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EU Court of Justice: Censorship in Name of Copyright Violates Fundamental Rights

Paris, November 24th, 2011 — The European Court of Justice just rendered a historic decision in the Scarlet Extended case, which is crucial for the future of rights and freedoms on the Internet. The Court ruled that forcing Internet service providers to monitor and censor their users' communications violated EU law, and in particular the right to freedom of communication. At a time of all-out offensive in the war against culture sharing online, this decision suggests that censorship measures requested by the entertainment industry are disproportionate means to enforce an outdated copyright regime. Policy-makers across Europe must take this decision into account by refusing new repressive schemes, such as the Anti-Counterfeiting Trade Agreement (ACTA), and engage in a much needed reform of copyright.

European Copyright Law: Collusion for the Control of the Net

In the coming days, a college meeting of the European Commissioners will take place to decide the future of European copyright policy. This revision takes place in conditions that raise severe concerns from a democratic perspective and put fundamental rights at risk, especially when it comes to the Internet.

Deadly Copyright Repression Threatens EU. Act Now!

Strasbourg, Sept. 20th 2010 - A resolution of the European Parliament calling for more repression of file sharing will be voted upon on Wednesday. European conservatives, led by a pro-sarkozy rapporteur and helped by a diversion from the liberal group, are pushing for the adoption of the Gallo report. If they succeed, blind repression and private copyright police of the Net will become the official position of the European Parliament. Our fundamental freedoms are at stake. In just 5 minutes, you can help rejecting it.

Red Alert on Net Freedoms! MEPs shall Reject the Gallo Report

Paris, September 15th 2010 - The Gallo report1 on strengthening copyright enforcement will be voted in the European Parliament on Wednesday, September 22nd. Even if non-legislative, this dangerous text relies on biased figures pushed by producers and publishers' lobbies to call for an extension of repression.

  • 1. initiative report (non-legislative text) initiated by the French EPP -Member of Nicolas Sarkozy's party- Member of the European Parliament Marielle Gallo, "on enforcement of intellectual property rights in the internal market"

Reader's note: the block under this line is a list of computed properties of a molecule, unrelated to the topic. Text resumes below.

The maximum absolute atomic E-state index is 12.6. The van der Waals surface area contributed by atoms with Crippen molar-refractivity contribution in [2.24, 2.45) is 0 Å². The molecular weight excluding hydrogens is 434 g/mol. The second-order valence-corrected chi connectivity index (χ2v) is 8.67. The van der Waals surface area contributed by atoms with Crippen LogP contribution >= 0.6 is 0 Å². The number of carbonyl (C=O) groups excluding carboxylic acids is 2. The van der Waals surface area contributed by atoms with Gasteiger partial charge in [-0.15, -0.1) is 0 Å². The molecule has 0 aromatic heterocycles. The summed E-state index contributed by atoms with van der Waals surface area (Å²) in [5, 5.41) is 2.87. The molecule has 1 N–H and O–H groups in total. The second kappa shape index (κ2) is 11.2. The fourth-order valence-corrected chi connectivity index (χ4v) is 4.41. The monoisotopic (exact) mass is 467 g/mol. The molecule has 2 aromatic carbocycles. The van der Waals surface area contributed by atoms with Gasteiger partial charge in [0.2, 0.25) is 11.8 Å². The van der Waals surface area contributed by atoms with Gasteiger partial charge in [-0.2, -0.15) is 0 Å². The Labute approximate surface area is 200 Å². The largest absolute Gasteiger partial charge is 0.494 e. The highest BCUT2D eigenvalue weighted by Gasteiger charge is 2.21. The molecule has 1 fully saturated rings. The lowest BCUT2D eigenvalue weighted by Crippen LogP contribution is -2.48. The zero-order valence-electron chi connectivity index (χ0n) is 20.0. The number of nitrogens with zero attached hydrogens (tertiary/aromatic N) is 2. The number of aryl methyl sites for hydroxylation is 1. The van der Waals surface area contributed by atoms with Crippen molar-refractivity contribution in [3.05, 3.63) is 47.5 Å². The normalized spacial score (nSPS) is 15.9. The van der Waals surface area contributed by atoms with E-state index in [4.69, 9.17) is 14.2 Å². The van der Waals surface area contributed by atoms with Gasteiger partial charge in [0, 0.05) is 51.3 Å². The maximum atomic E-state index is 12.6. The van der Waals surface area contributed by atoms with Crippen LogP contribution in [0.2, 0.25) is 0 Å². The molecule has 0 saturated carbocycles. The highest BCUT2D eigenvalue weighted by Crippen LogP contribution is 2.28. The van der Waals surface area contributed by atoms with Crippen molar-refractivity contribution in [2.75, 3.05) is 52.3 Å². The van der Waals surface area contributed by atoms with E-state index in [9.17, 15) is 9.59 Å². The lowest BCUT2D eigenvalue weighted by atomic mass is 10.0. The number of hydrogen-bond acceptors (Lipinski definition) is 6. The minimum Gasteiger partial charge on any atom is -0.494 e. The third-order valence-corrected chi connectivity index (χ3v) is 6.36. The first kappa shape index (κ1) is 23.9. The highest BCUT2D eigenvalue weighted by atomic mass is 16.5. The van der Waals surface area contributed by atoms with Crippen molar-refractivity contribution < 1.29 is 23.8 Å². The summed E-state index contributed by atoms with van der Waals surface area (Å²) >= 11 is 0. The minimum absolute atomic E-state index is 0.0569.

ACTA calls to urgently rethink patents and copyright (open letter)

Your organization can sign this letter, see below
Whatever the final text will be after the next negotiation rounds, the Anti-Counterfeiting Trade Agreement (ACTA) will remain an illegitimate agreement, by its elaboration process (beyond any democratic control) as well as its content (further strengthening of an outdated set of legislation). Access to medicine in the poorest countries and protection of citizens' fundamental rights in their usage of Internet and digital technologies are too crucial issues to be left out to the hazards of closed-doors negotiations.

The ACTA casino must be closed

Joint press release of Act Up-Paris & La Quadrature du Net

Luzern, 28th june, 2010 - A new round of negotiations of the anti-counterfeiting trade agreement (ACTA) is beginning today between 11 negotiating parties -including the EU- in Luzern, Switzerland. All around the world, organizations of concerned citizens, people living with HIV, and academics urge governments to renounce to this illegitimate agreement.

WD12 on ACTA: 150 signatures to go, time to call!

Strasbourg, June 14th 2010 - Only two weeks of plenary in Strasbourg are left for Members of the European Parliament (MEPs) to have a chance to sign Written Declaration 12 (WD12) on ACTA. 150 signatures are still missing, mostly from Germany, United Kingdom, Italy, and Poland.

Gallo report: Copyright dogmatism wins a battle, not the war

Brussels, June 1st 2010 - The vote, in JURI committee of the European Parliament on the Gallo report "Enforcement of intellectual property", including the rapporteur's repressive amendments, reflects the asphyxiating influence of corporate lobbies on EU policy-making. The ALDE group, which had stood for fundamental freedoms on several occasions, this time sided with the entertainment industries. This vote should make EU citizens react and convince MEPs about the stakes of our evolving digital societies. Beyond the vote of the Gallo report in plenary session, there are other upcoming legislative battles where the public interest of creativity and access to knowledge can be upheld against an obsolete vision of copyright.

Gallo report on future EU copyright: No compromise on our Freedoms!

Update 14h40 : the vote will take place on Tuesday 1st June, at 10:00